“Crisis doesn’t make a person; it reveals what a person is made of”

Yes, I may struggle throughout this crisis and it may take me a while to adjust but it doesn’t change who am and what I am made of.  If anything, it has increased my empathy and taught me not to be hard on myself. It’s ok not have everything together all the time (I have to repeat this to myself).

Once we get through this crisis (and we will get through it), my cleanroom will be a place that I visit regularly. A place where I can breathe, reflect, find my peace and get renewed. In the words of Rag ‘n’ Bone Man: “I’m only human after all”. 

If you can relate to anything I have said and need someone to talk to (without judgement), get in touch. 

Don't miss the next IEDP Webinar! 

The IEDP will be holding a webinar withA dvisory Friend Cherron Inko-Tariah MBE at the end of the month networks with a particular focus on Networks Day 2020. 

We will share more information and links to the webinar soon, so keep an eye out for the email!

Tsedal Neeley, a professor at Harvard Business School, says that there are simple ways leaders can help their employees stay productive, focused, and psychologically healthy as they work from home during the current global pandemic.

Here's a great podcast about adjusting to working remotely.

Find out more

Coronavirus (COVID-19): what you need to do

I think we can all agree: there's an awful lot of misinformation out there at the moment concerning this virus - and a lot of the time, this leads and undue panic. 

The best place to get information regarding updates - what's the best thing to do in the case of symptoms etc, is to directly refer to the government website - the link to it is below. 

Stay safe and informed, everyone!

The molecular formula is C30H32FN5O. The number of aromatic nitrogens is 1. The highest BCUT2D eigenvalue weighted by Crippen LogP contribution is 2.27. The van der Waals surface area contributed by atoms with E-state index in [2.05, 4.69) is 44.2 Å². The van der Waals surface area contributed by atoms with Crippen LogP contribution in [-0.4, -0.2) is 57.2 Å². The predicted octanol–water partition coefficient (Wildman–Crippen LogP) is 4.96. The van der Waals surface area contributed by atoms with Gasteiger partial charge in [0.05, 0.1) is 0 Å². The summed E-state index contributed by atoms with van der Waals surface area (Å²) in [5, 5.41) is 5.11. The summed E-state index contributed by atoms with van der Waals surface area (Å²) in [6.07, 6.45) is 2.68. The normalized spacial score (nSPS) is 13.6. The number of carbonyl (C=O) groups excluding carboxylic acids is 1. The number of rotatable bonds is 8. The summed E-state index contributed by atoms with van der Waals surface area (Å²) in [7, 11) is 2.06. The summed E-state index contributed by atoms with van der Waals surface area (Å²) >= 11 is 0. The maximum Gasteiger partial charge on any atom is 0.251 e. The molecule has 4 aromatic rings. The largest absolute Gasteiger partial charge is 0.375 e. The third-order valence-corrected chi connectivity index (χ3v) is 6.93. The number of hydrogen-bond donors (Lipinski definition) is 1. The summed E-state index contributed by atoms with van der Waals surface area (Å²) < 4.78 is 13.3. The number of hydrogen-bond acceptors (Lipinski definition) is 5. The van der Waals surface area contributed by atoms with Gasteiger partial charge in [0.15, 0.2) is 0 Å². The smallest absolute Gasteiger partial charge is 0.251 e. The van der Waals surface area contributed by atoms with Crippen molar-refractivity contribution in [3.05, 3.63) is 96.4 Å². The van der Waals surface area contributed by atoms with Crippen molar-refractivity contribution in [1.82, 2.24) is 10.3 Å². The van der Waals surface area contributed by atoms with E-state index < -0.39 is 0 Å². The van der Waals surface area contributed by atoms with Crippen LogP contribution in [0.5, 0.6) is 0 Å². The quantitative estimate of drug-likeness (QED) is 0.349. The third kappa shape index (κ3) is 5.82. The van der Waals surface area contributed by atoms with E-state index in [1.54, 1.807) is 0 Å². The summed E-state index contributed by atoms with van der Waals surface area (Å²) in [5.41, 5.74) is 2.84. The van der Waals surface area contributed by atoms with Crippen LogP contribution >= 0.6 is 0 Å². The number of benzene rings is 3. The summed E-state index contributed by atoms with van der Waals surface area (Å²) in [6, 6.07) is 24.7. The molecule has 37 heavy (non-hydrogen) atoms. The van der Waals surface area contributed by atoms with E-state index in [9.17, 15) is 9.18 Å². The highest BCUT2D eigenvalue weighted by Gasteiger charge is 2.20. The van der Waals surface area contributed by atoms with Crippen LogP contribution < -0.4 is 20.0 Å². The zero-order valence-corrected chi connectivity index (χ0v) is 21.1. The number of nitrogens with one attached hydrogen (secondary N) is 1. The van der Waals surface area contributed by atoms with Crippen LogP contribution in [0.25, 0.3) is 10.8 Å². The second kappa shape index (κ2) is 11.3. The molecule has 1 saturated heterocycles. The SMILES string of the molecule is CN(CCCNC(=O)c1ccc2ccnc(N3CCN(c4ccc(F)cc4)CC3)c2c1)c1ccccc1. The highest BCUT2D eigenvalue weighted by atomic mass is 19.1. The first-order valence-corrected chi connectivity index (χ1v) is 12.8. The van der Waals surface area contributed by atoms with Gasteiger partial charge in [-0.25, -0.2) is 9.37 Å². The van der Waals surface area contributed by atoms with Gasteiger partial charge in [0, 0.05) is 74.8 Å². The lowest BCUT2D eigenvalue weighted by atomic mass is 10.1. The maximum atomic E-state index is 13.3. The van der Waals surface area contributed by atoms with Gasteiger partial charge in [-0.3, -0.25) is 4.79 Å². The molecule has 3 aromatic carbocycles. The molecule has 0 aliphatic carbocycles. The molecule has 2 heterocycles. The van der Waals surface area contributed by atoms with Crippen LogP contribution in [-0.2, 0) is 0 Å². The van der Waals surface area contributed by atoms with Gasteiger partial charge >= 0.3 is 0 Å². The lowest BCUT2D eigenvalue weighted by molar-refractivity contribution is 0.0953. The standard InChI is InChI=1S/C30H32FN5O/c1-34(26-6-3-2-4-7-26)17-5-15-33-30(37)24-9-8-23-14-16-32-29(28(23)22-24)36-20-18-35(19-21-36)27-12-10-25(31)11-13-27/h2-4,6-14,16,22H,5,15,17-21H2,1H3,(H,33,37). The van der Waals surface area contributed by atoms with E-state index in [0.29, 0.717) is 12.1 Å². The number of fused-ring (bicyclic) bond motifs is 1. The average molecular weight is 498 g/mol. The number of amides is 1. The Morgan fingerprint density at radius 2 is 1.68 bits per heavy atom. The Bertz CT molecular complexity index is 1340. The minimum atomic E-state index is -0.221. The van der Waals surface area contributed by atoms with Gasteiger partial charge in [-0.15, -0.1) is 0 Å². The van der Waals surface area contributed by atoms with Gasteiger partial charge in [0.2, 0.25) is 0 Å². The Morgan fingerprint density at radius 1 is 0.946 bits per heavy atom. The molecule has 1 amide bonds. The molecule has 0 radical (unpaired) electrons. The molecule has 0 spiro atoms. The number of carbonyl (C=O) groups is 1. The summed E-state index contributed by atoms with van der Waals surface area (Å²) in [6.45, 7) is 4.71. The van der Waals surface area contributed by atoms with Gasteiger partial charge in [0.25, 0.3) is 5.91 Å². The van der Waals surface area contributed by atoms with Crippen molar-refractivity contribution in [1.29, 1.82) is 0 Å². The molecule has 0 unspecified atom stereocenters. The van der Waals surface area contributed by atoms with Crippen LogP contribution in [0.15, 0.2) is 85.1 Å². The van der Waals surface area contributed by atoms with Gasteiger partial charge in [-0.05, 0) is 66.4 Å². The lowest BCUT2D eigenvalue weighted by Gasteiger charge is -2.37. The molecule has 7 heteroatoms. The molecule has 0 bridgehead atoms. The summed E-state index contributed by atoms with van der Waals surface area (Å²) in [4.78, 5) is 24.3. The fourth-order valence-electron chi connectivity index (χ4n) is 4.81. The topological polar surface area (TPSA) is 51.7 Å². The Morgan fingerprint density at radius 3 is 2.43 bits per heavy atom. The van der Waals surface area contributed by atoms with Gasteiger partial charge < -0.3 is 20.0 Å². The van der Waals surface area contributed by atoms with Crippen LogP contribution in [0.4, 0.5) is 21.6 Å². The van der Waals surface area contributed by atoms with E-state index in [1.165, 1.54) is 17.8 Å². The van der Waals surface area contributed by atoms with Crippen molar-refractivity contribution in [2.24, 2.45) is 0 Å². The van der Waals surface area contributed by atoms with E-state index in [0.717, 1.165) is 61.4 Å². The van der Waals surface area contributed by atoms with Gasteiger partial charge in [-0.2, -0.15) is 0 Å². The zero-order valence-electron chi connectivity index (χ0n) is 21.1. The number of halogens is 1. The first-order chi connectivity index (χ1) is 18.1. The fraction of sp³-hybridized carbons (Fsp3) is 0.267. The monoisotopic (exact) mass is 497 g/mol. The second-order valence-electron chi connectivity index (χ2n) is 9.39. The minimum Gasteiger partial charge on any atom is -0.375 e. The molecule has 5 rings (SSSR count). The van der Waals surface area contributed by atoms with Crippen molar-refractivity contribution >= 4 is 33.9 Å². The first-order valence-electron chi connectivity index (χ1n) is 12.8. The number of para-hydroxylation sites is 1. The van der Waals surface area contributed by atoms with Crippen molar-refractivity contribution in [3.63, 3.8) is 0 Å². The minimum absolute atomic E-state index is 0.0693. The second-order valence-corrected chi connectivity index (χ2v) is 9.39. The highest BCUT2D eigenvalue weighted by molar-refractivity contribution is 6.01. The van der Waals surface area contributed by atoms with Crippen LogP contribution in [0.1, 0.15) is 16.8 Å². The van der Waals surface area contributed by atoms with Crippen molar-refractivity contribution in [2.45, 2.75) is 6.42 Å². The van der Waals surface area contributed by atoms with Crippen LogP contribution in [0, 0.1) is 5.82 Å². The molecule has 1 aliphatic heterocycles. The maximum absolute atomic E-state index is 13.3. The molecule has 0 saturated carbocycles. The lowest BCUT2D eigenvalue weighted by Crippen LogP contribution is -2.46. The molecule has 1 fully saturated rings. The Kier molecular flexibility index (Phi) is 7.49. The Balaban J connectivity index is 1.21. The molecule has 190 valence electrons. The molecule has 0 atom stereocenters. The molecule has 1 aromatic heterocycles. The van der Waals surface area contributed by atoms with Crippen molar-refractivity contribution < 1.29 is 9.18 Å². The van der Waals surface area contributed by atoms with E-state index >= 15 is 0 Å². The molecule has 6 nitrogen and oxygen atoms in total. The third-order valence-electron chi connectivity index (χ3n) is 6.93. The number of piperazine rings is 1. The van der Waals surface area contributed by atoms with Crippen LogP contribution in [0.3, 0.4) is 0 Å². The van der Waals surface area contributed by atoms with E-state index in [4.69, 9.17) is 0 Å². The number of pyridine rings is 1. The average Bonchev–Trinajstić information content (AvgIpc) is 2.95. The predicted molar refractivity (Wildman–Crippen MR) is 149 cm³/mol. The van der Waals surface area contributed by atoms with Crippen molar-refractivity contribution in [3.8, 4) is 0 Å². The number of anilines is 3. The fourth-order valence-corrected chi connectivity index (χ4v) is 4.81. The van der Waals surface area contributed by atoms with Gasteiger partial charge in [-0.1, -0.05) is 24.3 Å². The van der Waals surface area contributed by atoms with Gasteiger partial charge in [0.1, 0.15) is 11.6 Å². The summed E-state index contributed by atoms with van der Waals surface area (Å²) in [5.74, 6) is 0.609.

Free to Be: Embedding LGBT+ Equality and Tackling Homophobic, Biphobic and Transphobic Bullying in Primary Schools

EqualiTeach is proud to introduce Free to Be, a resource which offers a complete strategy for transforming the whole school environment into a space committed to embedding LGBT+ equality and tackling homophobic, biphobic and transphobic (HBT) bullying.

This resource has been produced as part of a year-long project funded by Government Equalities Office, which has seen EqualiTeach work with 27 primary schools in Greater London.

Find out more
"Disabled people between the ages of 18-65 represent one third of social care users."
Source: Papworth Trust, Facts and Figures 2018
Getting under the skin of Bias
Following the publication of the Civil Service Diversity & Inclusion Strategy in October 2017, many of us embarked on a journey in awareness training. Indeed, some of us are now doing more than ever to understand, challenge and positively transform, our own personal biases.
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The Importance of Diversity and Inclusion During Uncertain Times

As inclusion strategist Vernã Myers says, “Diversity is being invited to the party; inclusion is being asked to dance.” But what if it’s a virtual dance party, where you’re unsure who to invite, how to send the invitations, who can DJ or what online platform would work the best? That is the situation many of us are finding ourselves in these days.